missouri education

Tim Lloyd / St. Louis Public Radio

Anxiety crept through SheRon Chaney when she heard that the Francis Howell School District would no longer accept about 350 transfer students from Normandy who were signed up to continue in the program. 

“Last year we were hopeful, this year we’re fearful,” she said. 

Chaney transferred her middle school aged daughter BrenNae to Maplewood Richmond Heights last year.  And even though Francis Howell’s decision --  made during a closed session of its school board -- doesn’t affect her directly, it has Chaney and hundreds of other parents holding their breath.

 It’s just after 7 a.m., and SheRon Chaney already has her family packed into an SUV and ready for school.

“On a good day like today, I’m hoping it only takes about 35 minutes,” she said.

Missouri Gives Educators Two Years To Make Common Core Decision

May 19, 2014

Legislation awaiting Missouri Gov. Jay Nixon's signature gives state educators two years to reaffirm their support for the Common Core or dump the education standards in favor of state-specific alternatives.

Lawmakers agreed to the compromise last week after debating the contentious nationally-crafted student expectations for most of the session.

If the bill becomes law, educator work groups will spend the next two years writing new learning goals for math and English language arts.

A controversial tax cut proposal has been sent to Gov. Jay Nixon, after the Missouri House passed it late Wednesday afternoon.

 A report from a coalition of church groups in St. Louis says a plan commissioned by the Missouri state board of education to help struggling school districts could result in “an educational ghetto.”

Special programs address bullying in Columbia schools

Oct 25, 2013
Daniel Shapiro / KBIA

October is National Bully Prevention Month, and some local schools are addressing the problem with special programs and discussions.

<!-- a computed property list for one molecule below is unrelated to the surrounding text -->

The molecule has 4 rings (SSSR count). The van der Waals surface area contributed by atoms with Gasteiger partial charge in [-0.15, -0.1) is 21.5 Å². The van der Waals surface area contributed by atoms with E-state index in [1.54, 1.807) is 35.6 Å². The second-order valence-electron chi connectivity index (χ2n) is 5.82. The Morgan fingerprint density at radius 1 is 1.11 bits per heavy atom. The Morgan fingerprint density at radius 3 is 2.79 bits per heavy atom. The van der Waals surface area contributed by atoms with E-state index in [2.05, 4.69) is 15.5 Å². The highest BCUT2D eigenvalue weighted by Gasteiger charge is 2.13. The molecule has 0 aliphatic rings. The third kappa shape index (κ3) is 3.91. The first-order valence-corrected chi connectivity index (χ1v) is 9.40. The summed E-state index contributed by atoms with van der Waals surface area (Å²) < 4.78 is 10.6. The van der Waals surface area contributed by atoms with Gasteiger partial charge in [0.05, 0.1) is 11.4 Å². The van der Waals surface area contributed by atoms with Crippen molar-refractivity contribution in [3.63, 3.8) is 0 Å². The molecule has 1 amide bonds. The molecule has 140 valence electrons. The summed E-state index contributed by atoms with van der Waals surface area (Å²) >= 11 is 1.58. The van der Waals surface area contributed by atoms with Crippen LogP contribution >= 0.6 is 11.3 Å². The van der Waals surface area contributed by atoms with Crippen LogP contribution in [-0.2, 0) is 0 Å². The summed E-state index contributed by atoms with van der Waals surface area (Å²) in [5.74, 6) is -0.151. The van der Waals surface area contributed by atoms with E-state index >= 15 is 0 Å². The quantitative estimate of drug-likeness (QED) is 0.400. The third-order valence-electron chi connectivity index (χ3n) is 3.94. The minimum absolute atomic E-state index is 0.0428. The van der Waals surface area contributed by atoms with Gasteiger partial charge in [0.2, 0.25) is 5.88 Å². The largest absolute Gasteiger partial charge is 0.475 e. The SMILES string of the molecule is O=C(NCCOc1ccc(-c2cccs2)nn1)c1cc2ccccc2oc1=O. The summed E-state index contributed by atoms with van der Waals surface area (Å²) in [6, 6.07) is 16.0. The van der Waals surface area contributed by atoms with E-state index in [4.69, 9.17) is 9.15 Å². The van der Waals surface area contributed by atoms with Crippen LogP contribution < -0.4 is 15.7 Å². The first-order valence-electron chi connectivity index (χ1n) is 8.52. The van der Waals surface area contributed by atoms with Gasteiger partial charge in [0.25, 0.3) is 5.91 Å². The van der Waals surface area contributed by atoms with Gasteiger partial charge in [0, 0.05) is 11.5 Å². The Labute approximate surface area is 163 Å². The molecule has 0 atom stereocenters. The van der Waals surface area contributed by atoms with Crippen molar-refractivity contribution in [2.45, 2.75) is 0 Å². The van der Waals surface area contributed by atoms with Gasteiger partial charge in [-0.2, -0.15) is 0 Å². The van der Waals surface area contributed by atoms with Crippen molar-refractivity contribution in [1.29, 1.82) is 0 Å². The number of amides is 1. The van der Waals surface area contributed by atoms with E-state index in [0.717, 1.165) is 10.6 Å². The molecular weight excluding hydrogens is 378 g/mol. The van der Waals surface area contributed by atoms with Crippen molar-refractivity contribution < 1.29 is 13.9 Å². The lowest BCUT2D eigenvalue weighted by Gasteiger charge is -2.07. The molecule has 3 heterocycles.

Every morning in Patti Watts’ classroom at Jefferson Middle School, she begins the day with an 18 minute advisory session, and this month, the topic covered is bullying. Watts’ enjoys this time with her students, and believes this more relaxed atmosphere gives students the confidence to speak their minds.

Marshall Griffin / St. Louis Public Radio

A joint House-Senate committee heard testimony Tuesday on the effects of Missouri's school transfer law, which allows students from unaccredited K-12 schools to transfer to nearby accredited districts.

The 5 1/2-hour hearing kicked off with Department of Elementary and Secondary Education (DESE) Commissioner Chris Nicastro telling the committee of the dire situation facing the state's unaccredited school districts.

KBIA

Missouri ranks eighth in the nation for high school graduation rates, according to a new national report published by Education Week. The state graduated 80.7 percent of its high school students in 2010, marking the second year Missouri has been in the top 10. Missouri's education commissioner Chris Nicastro says she credits the achievement to local schools’ increased efforts to keep students in school.

A group of educators is suing the state of Missouri over a proposed constitutional amendment requiring tenure for public school teachers be based on performance, not seniority.